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I must admit I haven’t seen Jon Polito in much outside of three other Coen brother films but he is great in Miller’s Crossing as Johnny Caspar. He tries in earnest to be level headed but loses his shit on a regular basis. Every time the animated gangster had a fit over one thing or another I was sure he was going to drop dead of a heart attack. You really don’t want to fuck with Johnny Casper. And you definitely don’t want to fuck with Casper’s muscle Eddie Dane. Eddie Dane was the baddest of the bunch. The Dane as he is affectionately called is one stern, intense, humourless and intimidating bastard. J.E. Freeman is fantastic! Freeman was also in another one of my favourite films from 1990; David Lynch’s Wild At Heart and was equally as frightening as Marcelles Santos. Than we have the troublesome Bernie Bernbaum. Bernie plays innocent referring to himself as a nobody but Bernie is an opportunist of the worst kind and would crawl over his own dead mother’s corpse to steal a quarter. He is a trash-talking no good nick and a career grifter who even bad mouths his sister who has gone out of her way to see he is protected. Bernie Bernbaum begging for his life is one of the most pathetic displays of cowardliness I’ve seen in a gangster flick. Bernie Bernbaum is completely unlikable and it is no surprise people want him dead. John Turturro is without a doubt one of the most memorable sad sack pseudo-gangsters ever. Finally we have Marcia Gay Harden who plays Verna. Verna was Harden’s first feature length film credit (with the exception of The Imagemaker where she is listed as “stage manager”). This is one hell of a debut! Harden is perfectly cast as the tough, sassy Verna who knows what she wants and knows how to get it. She is a gangster’s moll with heart and plenty of moxie.

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Miller’s Crossing is quite simply a beautiful, masterfully crafted film full of fascinating characters and epic performances that is a long time favourite I never ever tire of re-watching.

Dungeon Rating: 5/5

Directed By: Joel & Ethan Coen

Starring: Gabriel Byrne, Marcia Gay Harden, John Turturro, Jon Polito, J.E. Freeman, Albert Finney, Mike Starr, Al Mancini, Richard Woods, Thomas Toner, Steve Buscemi, Mario Todisco, Olek Krupa, Michael Jeter, Lanny Flaherty, Jeanette Kontomitras, Louis Charles Mounicou III

8 Responses to “MILLER’S CROSSING (1990) – The Dungeon Review!”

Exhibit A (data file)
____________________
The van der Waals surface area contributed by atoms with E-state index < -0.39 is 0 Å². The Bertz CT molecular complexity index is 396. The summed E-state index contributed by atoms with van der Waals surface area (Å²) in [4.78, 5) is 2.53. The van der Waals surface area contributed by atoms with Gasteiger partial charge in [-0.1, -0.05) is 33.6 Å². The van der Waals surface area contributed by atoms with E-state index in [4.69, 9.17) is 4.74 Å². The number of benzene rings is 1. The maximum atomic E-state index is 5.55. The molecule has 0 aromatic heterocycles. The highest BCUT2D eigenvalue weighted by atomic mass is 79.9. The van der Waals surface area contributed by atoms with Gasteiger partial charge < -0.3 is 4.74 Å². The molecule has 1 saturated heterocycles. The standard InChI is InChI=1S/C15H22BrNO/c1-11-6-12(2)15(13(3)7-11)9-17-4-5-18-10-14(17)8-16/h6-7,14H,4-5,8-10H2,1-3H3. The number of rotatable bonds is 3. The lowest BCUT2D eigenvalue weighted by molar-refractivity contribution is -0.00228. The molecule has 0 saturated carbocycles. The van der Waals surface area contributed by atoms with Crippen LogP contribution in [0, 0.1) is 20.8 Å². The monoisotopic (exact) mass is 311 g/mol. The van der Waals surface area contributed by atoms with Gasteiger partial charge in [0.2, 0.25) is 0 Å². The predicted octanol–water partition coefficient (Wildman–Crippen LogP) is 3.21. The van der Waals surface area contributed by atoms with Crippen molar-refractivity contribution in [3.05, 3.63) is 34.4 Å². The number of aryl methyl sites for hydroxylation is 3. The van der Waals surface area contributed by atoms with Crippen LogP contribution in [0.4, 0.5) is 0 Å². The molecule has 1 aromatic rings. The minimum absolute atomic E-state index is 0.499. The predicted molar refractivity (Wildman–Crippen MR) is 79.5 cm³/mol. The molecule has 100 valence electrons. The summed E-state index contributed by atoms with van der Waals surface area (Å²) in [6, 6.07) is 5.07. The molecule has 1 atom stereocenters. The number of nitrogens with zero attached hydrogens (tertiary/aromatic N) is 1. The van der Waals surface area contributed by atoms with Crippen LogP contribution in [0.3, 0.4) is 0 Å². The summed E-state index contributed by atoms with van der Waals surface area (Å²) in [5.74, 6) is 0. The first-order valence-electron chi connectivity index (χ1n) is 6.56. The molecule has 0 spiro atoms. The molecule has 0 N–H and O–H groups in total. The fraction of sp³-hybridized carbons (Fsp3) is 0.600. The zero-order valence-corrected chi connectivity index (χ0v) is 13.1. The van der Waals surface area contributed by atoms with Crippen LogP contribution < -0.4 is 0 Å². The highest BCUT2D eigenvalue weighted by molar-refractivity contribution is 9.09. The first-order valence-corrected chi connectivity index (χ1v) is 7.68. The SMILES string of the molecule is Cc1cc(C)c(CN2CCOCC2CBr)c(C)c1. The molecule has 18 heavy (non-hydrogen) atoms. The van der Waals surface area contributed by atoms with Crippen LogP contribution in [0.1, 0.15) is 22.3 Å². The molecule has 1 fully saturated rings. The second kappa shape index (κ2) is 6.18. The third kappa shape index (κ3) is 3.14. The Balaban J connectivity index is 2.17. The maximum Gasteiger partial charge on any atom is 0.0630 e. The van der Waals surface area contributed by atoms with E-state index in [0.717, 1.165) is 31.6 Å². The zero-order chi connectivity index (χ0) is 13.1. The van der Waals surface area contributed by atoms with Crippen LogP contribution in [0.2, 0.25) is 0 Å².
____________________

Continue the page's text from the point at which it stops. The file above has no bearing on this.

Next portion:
1. Great review of an epic film. Another classic from the 1990′s. Enthralling from start to finish. I love the scene where the hat is blown along by the wind.

    • On the dvd extras they had an interview with Barry Sonnenfeld who did the cinematography on the film. He talked a lot about hats and men in hats which i guess was supposed to be a strong theme in the film. I like men in hats…not the Canadian band.

  2. Wait a second… THIS ISN’T A HORROR MOVIE! You’re not supposed to watch non-horror movies!

    Jon Polito is awesome, both in Coen films and outside of them.

    Great review. Totally makes me want to go out and re-watch every damned Coen film. They’re so great.

    • I’ve fallen off the wagon! It was a lovely brief break…back to the grind. I’ll be sneaking these in here and there but alas, I still have tons more 90s horror to watch.

  3. LIKE!!

  4. I was wondering whether you’d try to tie this one into the horror canon somehow…come on, you can make a case! Almost every Cohen film has at least one scene that wouldn’t seem out of place in a horror film, and this one is surely no exception…

    To really appreciate MILLER’S CROSSING you have to catch Alan Ladd, Brian Donleavy and Veronica Lake in THE GLASS KEY, so you can spot how the Cohen boys slavishly (and affectionately) modeled their story after its. (Or, to put it another way: Hey, if you loved MILLER’S CROSSING, I bet you’d like THE GLASS KEY!)

    It’s great that Marcia Gay Harden eventually won an Oscar for a movie which even fewer people saw than this one!

    Barry Sonnenfeld’s hyperkinetic camera work for the Cohens (and Danny De Vito too!) was amazing…when he turned to directing he sure left some big shoes for Roger Deakins to fill…

    • I have not seen much Film Noir at all. I have a friend who is a huge fan and gave me a list that I have barely scratched the surface of. It looks like The Glass Key is on it!

      I had no idea Harden won an Oscar…had to look it up on IMDB. I seen Pollock at the theatre…haven’t seen it since. I do recall being impressed with both Harden and Harris’ performances. I will have to give that one a re-watch some day.